London can be a wonderful destination for a family vacation, offering a wide variety of attractions that appeal to both children and adults alike. From free kid-friendly activities like watching the changing of the guard at Buckingham Palace to exploring museum exhibits designed with children and toddlers in mind, there's plenty of ways to entertain the whole family during your trip to London. No matter if you visit in spring, summer, fall, or winter, you're sure to find a whole lineup of great family-friendly events and activities happening all across the city.
Attend Annual Events for Kids
From New Year's Day celebrations in January to Christmas festivals in December, there's no shortage of annual events happening in London that appeal to all ages. Whether you're looking for a festive holiday party or simply want to enjoy some music, movies, or culture in England, the city hosts special family-friendly events every month of the year.
- January: From the New Year's Day Parade to the London Art Fair, January is a month for celebrating culture and the coming year in London.
- February: Along with Valentine's Day events—which may be geared more toward adults—London celebrates food this month with Pancake Day Races, which sees contestants trying to outrun one another while flipping pancakes in frying pans on Shrove Day.
- March: The biggest holiday of the month, St. Patrick's Day, is celebrated with a variety of events including a fair in Trafalgar Square and a parade through Central London.
- April: While not always held this month, Easter celebrations are typically the highlight of April in London; your kids can join locals and travelers alike in hunting eggs, attending church services, witnessing hot cross bun ceremonies, or watching the London Harness Horse Parade.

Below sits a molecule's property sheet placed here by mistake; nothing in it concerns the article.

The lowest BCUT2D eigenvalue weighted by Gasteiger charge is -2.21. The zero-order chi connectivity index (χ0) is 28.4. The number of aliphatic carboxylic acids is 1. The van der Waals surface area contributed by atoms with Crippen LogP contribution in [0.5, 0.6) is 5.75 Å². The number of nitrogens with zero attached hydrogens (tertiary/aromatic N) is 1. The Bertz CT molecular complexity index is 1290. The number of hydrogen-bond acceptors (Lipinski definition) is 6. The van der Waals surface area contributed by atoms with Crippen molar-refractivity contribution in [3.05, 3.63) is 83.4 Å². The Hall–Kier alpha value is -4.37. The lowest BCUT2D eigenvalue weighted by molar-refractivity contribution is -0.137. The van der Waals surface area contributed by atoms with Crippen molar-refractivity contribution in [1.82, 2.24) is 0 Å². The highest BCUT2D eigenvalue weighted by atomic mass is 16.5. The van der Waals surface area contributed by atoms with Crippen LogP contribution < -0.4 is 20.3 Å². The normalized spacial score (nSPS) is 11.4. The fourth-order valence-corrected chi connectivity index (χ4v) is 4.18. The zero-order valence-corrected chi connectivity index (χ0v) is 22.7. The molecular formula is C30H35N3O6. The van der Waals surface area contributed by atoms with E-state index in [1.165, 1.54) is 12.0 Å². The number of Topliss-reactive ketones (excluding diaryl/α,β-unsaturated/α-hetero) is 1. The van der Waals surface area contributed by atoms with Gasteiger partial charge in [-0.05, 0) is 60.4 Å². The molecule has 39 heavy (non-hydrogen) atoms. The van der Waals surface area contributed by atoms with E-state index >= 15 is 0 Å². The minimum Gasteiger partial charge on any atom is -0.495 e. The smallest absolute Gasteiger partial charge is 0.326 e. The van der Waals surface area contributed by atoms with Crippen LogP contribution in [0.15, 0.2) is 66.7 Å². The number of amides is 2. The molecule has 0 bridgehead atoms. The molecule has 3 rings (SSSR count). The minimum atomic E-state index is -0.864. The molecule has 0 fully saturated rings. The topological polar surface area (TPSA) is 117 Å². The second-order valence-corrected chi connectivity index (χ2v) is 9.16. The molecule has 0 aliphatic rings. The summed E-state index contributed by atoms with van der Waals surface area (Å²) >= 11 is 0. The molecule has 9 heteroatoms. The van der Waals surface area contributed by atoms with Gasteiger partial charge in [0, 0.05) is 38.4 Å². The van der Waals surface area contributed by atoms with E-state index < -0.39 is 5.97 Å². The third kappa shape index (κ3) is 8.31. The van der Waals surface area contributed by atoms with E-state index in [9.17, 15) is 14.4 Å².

- June: Trooping the Colour, also known as the Queen's Birthday Parade, takes place on June 11 and is one of the biggest events of the summer for families, but you'll also have the opportunity to see free performances of West End shows during West End Live later in the month.
- July: The oldest tennis tournament in the world, the Wimbledon Tennis Championships, takes place this month, but you can also enjoy open-air concerts on the north bank of the Thames during the Summer Series at Somerset House event.
- August: This month might be the best for kids to visit since two major kid-friendly events take place in August—the Notting Hill Carnival Children's Day and Kid's Week.
- September: This month is a great time to visit many of the city's historic sites and homes without spending too much money. Stop by Open House London for a chance to see the inside of some of the city's oldest estates or come during Heritage Open Days to visit historic sites like Big Ben, the London Eye, and Westminster Abbey free of charge.
- October: Along with a host of fall festivals including the Pearly Kings and Queens Harvest Festival, you can also enjoy Chocolate Week in the middle of the month, which features confectionary demonstrations and free samples from some of England's best suppliers of chocolate.